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US frees detained journalist working for Iran's Press TV

US-born journalist Marzieh Hashemi released after being held for 10 days in Washington as a material witness in undisclosed federal probe
Press TV said that Hashemi had gone to the US to visit her terminally ill brother (AFP)

A US-born journalist for Iran's state-run Press TV has been released after being held for 10 days in Washington as a material witness in an undisclosed US federal investigation, the English-language news channel reported on Thursday.

"Marzieh Hashemi has been released from her detention without charge and is with her family in Washington DC," Press TV said, quoting a statement issued by the family soon after she was freed on Wednesday.

"They still have serious grievances and they want assurances that this won't happen to any Muslim – or any other person – ever again."

Hashemi will stay in Washington for a protest over her detention on Friday and she urged protesters in cities across the world to stick to their plans for the demonstration, Press TV said in a statement.

Hashemi, 59, was arrested by the Federal Bureau of Investigation (FBI) at St Louis Lambert International Airport on 13 January and transferred to a detention centre in Washington, where she was held for two days before managing to contact her family, Press TV said.

The Iranian network said that Hashemi had gone to the US to visit her terminally ill brother and also claimed that US officials had prevented her from wearing her hijab and had offered only pork, prohibited in Islam, as a meal.

Middle East Eye could not independently verify these claims.

US federal law allows the government to arrest and detain a witness if it can prove their testimony is material to a criminal proceeding and it cannot guarantee their presence through a subpoena.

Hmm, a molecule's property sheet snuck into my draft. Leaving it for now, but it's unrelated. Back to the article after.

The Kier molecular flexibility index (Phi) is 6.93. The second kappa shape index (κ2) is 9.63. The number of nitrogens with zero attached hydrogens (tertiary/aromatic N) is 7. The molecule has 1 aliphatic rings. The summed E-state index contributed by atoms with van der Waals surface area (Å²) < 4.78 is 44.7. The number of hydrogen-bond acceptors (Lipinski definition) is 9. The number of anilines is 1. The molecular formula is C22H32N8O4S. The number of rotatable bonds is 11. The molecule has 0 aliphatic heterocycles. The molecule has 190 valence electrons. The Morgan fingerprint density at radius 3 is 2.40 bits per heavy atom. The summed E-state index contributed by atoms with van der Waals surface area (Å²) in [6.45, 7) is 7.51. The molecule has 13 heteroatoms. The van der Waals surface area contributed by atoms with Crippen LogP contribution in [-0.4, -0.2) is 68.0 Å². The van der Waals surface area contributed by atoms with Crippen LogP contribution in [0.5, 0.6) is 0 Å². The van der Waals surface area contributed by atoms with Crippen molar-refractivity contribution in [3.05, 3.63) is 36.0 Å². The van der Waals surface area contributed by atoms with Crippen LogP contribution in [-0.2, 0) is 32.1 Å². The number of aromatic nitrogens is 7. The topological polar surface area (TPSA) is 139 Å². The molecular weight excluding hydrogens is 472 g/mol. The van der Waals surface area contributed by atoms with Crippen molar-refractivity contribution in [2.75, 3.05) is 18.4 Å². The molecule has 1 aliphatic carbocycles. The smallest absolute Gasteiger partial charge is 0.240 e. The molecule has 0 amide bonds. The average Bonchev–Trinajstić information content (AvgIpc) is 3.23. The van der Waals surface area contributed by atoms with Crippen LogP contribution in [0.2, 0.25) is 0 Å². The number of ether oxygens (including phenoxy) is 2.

On Tuesday, Iran's foreign ministry had summoned the Swiss ambassador to Tehran to demand Hashemi's release.

The Swiss embassy in Tehran handles US interests in Iran after the two countries broke off relations following the 1979 Islamic revolution.

'Flight risk'

Hashemi was born Melanie Franklin in the US and changed her name after converting to Islam.

She received Iranian citizenship after marrying an Iranian.

Several Iranian dual nationals from Austria, Britain, Canada, France and the US have been detained in the past few years in Iran on charges such as espionage and collaborating with hostile governments.

Iran's Foreign Minister Mohammad Javad Zarif tweeted on Monday that the US needed to elaborate on its accusations against Hashemi.

"The US govt needs to explain how Marzieh Hashemi - a journalist and grandmother - is such a flight risk that she must be incarcerated until she finishes her testimony to a grand jury," he wrote.

"50 years after MLK assassination, US still violates the civil rights of black men and women."

There has been tension between Tehran and the Washington since US President Donald Trump's decision last May to pull out of an international nuclear deal and reimpose sanctions on Iran.